EXCLUSIVE: 1st Full Details Of Rafale’s €4-billion Make-in-India & Offsets Plan

As a political storm intensifies around India’s €7.87 billion deal for 36 Rafale fighter jets from France, and substantial fire focused through allegations of preferential corporate partnerships for the €4 billion in offsets that Dassault Aviation and its partners need to execute, the Narendra Modi government today pushed out more information by way of an answer in Parliament.

The answer not only republished cost figures, with the important disclaimer that these figures didn’t take into account the cost of India-specific modifications, weapons and other services, but also cleared the air on allegations over whether India’s apex Cabinet Committee on Security was in the loop on the Rafale deal.

But as the government prepares to fight off in Parliament what appears to be a dogged opposition attack on the deal, Livefist has obtained access to the first comprehensive details of France’s plans on what will easily be the most challenging component of the Rafale deal: the offsets. Offsets involve investments and sourcing that companies manufacturing the Rafale must make in India amounting to half of the deal’s €7.87 billion value. The offsets are to be executed within seven years from the time the deal was signed — by 2023, that is.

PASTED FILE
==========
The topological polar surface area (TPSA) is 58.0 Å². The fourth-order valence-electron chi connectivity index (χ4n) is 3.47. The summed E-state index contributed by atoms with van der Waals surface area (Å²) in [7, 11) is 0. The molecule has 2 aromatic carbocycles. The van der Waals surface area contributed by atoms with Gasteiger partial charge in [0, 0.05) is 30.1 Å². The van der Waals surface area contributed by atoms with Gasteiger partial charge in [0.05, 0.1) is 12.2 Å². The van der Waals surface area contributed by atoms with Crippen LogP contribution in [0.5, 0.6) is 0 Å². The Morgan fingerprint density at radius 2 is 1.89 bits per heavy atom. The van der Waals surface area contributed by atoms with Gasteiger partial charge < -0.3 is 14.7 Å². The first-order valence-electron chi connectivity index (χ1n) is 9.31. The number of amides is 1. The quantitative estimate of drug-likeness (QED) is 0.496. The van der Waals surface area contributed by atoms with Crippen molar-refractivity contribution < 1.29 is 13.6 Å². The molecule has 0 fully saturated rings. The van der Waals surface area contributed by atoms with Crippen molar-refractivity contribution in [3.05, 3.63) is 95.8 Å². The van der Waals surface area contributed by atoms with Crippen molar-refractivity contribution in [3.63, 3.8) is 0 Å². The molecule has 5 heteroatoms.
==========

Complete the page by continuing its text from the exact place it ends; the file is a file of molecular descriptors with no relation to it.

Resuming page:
In a series of slides accessed by Livefist, the contours of the ‘Make in India’ elements of the Rafale deal stand revealed for the first time. The details that follow pertain principally to the Rafale platform itself, and doesn’t include the $1-billion partnership between France’s SAFRAN and India’s DRDO for the Kaveri turbofan engine, a major thrust area for both countries that will also count in the offsets program.

The details below reveal that Rafale has so far forged partnerships with at least 72 firms for industrial sourcing areas that span, among other Dassault platforms, the Rafale’s airframe, its Snecma M88 engines, radar, electronic warfare and avionics, aeronautical components, engineering and software. The slides below indicate that Dassault and its partners are in negotiations with tens more firms for offsets opportunities. This, in effect, is the first specific and overall sense of what Indian firms will bring to the table on the Rafale.